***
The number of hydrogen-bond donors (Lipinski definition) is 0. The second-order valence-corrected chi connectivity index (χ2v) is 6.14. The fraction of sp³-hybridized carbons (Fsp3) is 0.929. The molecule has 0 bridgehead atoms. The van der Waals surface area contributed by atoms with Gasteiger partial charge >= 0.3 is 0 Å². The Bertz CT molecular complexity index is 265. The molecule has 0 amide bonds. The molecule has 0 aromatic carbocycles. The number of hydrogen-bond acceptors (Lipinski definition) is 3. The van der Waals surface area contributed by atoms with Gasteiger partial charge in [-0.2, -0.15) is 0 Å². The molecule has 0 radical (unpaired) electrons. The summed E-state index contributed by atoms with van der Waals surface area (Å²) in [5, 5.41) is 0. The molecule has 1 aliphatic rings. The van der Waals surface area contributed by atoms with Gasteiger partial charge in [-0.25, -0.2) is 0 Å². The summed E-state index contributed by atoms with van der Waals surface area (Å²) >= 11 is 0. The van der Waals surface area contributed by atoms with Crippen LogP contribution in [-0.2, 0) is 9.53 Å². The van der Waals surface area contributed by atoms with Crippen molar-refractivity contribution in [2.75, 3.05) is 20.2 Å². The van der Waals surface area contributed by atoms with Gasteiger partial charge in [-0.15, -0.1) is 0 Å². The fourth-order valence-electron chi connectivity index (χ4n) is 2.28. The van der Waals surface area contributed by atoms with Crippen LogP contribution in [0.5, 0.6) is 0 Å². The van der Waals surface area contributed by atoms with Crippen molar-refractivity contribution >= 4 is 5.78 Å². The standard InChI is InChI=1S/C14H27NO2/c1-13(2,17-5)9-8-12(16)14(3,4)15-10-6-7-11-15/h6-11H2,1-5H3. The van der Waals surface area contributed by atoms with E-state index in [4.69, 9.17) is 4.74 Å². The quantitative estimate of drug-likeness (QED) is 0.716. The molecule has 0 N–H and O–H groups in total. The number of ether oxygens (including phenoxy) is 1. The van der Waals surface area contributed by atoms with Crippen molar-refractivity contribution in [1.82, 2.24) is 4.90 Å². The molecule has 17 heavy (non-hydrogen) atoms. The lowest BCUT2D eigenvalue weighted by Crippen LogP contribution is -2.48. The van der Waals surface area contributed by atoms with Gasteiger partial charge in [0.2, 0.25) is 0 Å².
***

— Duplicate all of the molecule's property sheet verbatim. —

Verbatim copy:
The number of hydrogen-bond donors (Lipinski definition) is 0. The second-order valence-corrected chi connectivity index (χ2v) is 6.14. The fraction of sp³-hybridized carbons (Fsp3) is 0.929. The molecule has 0 bridgehead atoms. The van der Waals surface area contributed by atoms with Gasteiger partial charge >= 0.3 is 0 Å². The Bertz CT molecular complexity index is 265. The molecule has 0 amide bonds. The molecule has 0 aromatic carbocycles. The number of hydrogen-bond acceptors (Lipinski definition) is 3. The van der Waals surface area contributed by atoms with Gasteiger partial charge in [-0.2, -0.15) is 0 Å². The molecule has 0 radical (unpaired) electrons. The summed E-state index contributed by atoms with van der Waals surface area (Å²) in [5, 5.41) is 0. The molecule has 1 aliphatic rings. The van der Waals surface area contributed by atoms with Gasteiger partial charge in [-0.25, -0.2) is 0 Å². The summed E-state index contributed by atoms with van der Waals surface area (Å²) >= 11 is 0. The van der Waals surface area contributed by atoms with Crippen LogP contribution in [-0.2, 0) is 9.53 Å². The van der Waals surface area contributed by atoms with Crippen molar-refractivity contribution in [2.75, 3.05) is 20.2 Å². The van der Waals surface area contributed by atoms with Gasteiger partial charge in [-0.15, -0.1) is 0 Å². The fourth-order valence-electron chi connectivity index (χ4n) is 2.28. The van der Waals surface area contributed by atoms with Crippen LogP contribution in [0.5, 0.6) is 0 Å². The van der Waals surface area contributed by atoms with Crippen molar-refractivity contribution >= 4 is 5.78 Å². The standard InChI is InChI=1S/C14H27NO2/c1-13(2,17-5)9-8-12(16)14(3,4)15-10-6-7-11-15/h6-11H2,1-5H3. The van der Waals surface area contributed by atoms with E-state index in [4.69, 9.17) is 4.74 Å². The quantitative estimate of drug-likeness (QED) is 0.716. The molecule has 0 N–H and O–H groups in total. The number of ether oxygens (including phenoxy) is 1. The van der Waals surface area contributed by atoms with Crippen molar-refractivity contribution in [1.82, 2.24) is 4.90 Å². The molecule has 17 heavy (non-hydrogen) atoms. The lowest BCUT2D eigenvalue weighted by Crippen LogP contribution is -2.48. The van der Waals surface area contributed by atoms with Gasteiger partial charge in [0.2, 0.25) is 0 Å².